November 7, 2016 2:08:17 am
FOLLOWING THE multiple fires that broke out at the Deonar and Mulund dumping grounds earlier this year flagging the poor state of solid waste management in the city, individual residents and a couple of wards have started taking up measures to process the wet waste in their area to reduce the amount of waste being sent to the overflowing landfill sites. Taking up a similar initiative on a larger scale, the Brihanmumbai Municipal Corporation is planning to set up a waste processing unit on a 15-acre plot in Dharavi which will generate manure and electricity from wet waste collected from nine wards in Mumbai.
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The initiative was taken up by Assistant Municipal Commissioner, G North, Ramakant Biradar, who made a presentation on the project to the municipal commissioner, Ajoy Mehta, on November 5. “The nine wards collectively produce around 4,500 metric tonnes of solid waste every day of which 3,000 metric tonnes is wet waste while the remaining is dry waste. The concept is to do away with the process of dumping waste. In the presentation, we have proposed to set up a plant where we can process the wet waste which can yield three components, leachate, methane gas and manure,” he said. The wards include A, B, C, D, E, F North, F South, G North, G South (from Navy Nagar till Mahim and Dharavi).
Biradar stated that as per the proposal, the project, with an estimate cost of Rs 50 crore, is to come up in a vacant 15 acre plot in Dharavi which currently falls under the jurisdiction of the sewerage operations department of the BMC. The proposal also has a plan for the 1,000 metric tonnes of dry waste generated in the nine wards every day. “Currently, there is a dry waste segregation centre where the plastic waste is sent for recycling. However, we have proposed to set up equipment which can convert plastic waste into oil, which can be used as fuel to generate electricity,” he said.
The plot in Dharavi currently has a small plant which can process only 10 metric tonnes of wet waste. Once implemented, a bigger plant will be installed and components produced from the processed waste can be utilised for civic amenities. Biradar pointed out that the BMC is paying around Rs 12 lakh to the BEST every day for electricity supplied to the streetlights and the municipal gardens in the nine wards. “As per our calculations, processing of 3,000 metric tonnes of wet waste on a daily basis will yield methane gas which can generate electricity worth Rs 30 lakh. We can use as much as we need and still have electricity worth Rs 18 lakh in excess which can either be sold or used for the utilities in the suburbs,” he said.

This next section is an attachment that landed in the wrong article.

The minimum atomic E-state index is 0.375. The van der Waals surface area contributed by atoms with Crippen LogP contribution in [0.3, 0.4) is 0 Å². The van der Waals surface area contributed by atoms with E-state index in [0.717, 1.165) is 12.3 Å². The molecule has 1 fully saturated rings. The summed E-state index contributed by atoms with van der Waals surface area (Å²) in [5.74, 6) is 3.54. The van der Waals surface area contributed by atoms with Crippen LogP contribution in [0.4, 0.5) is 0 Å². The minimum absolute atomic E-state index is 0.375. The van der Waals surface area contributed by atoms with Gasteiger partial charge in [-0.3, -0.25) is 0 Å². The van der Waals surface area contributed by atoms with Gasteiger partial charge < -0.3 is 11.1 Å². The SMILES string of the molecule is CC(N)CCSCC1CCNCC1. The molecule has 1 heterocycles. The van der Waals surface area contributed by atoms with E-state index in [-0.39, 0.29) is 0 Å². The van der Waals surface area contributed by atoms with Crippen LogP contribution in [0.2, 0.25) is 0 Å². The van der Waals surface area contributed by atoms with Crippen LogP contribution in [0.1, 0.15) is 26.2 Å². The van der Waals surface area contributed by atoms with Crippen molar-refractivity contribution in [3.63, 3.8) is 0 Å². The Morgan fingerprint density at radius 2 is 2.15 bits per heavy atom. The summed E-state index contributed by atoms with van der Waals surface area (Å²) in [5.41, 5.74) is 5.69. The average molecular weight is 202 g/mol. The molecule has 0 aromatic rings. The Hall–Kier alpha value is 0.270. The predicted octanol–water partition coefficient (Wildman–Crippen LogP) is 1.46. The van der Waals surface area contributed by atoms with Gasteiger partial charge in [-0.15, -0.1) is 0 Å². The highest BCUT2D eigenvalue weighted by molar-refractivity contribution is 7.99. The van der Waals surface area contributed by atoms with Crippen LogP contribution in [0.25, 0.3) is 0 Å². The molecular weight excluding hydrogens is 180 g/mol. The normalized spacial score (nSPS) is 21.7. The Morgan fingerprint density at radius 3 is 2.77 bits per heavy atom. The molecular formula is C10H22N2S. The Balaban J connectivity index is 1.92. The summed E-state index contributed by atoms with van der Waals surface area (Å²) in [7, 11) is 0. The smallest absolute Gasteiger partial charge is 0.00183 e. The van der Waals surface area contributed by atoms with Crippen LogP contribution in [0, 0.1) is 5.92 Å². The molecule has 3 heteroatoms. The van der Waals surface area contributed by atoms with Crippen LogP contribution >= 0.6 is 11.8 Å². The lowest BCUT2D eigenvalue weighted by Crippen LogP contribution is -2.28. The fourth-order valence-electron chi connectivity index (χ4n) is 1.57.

Similarly, the wet waste will produce around 1.6 lakh kilograms of manure everyday which is worth Rs 8 lakh as per the current market rate. Biradar stated that the BMC will sell the manure to companies or farmers.
The project also aims to reduce the BMC’s expenditure in transporting the waste from the nine wards to the city’s three landfill sites. “The civic body pays around Rs 50 lakh every day as the cost of transportation of the waste. Once this plant is installed, we will only have to spend between Rs 10-15 lakh and can save on the balance amount,” he said. Apart from the financial aspect, Biradar added that since the plant is automatic, there will be minimal manpower required for its daily functioning. “We only need one engineer and a few labourers to manage the plant. The appointed contractor will of course be in charge of the maintenance of the plant. If this project succeeds, we hope to convert nine wards into zero garbage areas,” he said.
The municipal commissioner, Ajoy Mehta, has approved the project and has constituted a study committee headed by the deputy municipal commissioner of the solid waste management department, Vijay Balamwar, as well as four other assistant municipal commissioners. “I have instructed the committee to prepare a detailed report on the project within the next 15 days. After studying the report, we can fix deadlines for the project,” he said. Mehta added that apart from reducing the amount of waste sent to the landfill sites in the city, the project also aims to target the bulk generators of wet waste, primarily the five star hotels and malls which produce around 2-3 metric tonnes of food waste every day.
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